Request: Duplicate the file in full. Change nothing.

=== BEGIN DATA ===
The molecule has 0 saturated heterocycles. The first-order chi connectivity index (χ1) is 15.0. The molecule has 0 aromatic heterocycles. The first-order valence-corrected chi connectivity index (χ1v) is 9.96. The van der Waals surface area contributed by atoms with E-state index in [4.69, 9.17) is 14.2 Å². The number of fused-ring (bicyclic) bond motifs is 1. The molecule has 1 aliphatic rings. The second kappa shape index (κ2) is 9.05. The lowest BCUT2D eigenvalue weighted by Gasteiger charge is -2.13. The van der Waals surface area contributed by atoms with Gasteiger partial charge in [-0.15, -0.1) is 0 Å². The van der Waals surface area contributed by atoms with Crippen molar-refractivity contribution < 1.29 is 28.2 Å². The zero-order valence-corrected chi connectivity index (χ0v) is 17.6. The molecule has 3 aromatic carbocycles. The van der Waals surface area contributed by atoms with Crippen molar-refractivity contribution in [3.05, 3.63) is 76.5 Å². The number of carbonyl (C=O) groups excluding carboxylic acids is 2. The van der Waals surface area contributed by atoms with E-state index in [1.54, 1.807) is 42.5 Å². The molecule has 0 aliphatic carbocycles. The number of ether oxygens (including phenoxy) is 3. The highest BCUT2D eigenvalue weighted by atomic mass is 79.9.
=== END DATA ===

The molecule has 0 saturated heterocycles. The first-order chi connectivity index (χ1) is 15.0. The molecule has 0 aromatic heterocycles. The first-order valence-corrected chi connectivity index (χ1v) is 9.96. The van der Waals surface area contributed by atoms with E-state index in [4.69, 9.17) is 14.2 Å². The number of fused-ring (bicyclic) bond motifs is 1. The molecule has 1 aliphatic rings. The second kappa shape index (κ2) is 9.05. The lowest BCUT2D eigenvalue weighted by Gasteiger charge is -2.13. The van der Waals surface area contributed by atoms with Gasteiger partial charge in [-0.15, -0.1) is 0 Å². The van der Waals surface area contributed by atoms with Crippen molar-refractivity contribution < 1.29 is 28.2 Å². The zero-order valence-corrected chi connectivity index (χ0v) is 17.6. The molecule has 3 aromatic carbocycles. The van der Waals surface area contributed by atoms with Crippen molar-refractivity contribution in [3.05, 3.63) is 76.5 Å². The number of carbonyl (C=O) groups excluding carboxylic acids is 2. The van der Waals surface area contributed by atoms with E-state index in [1.54, 1.807) is 42.5 Å². The molecule has 0 aliphatic carbocycles. The number of ether oxygens (including phenoxy) is 3. The highest BCUT2D eigenvalue weighted by atomic mass is 79.9.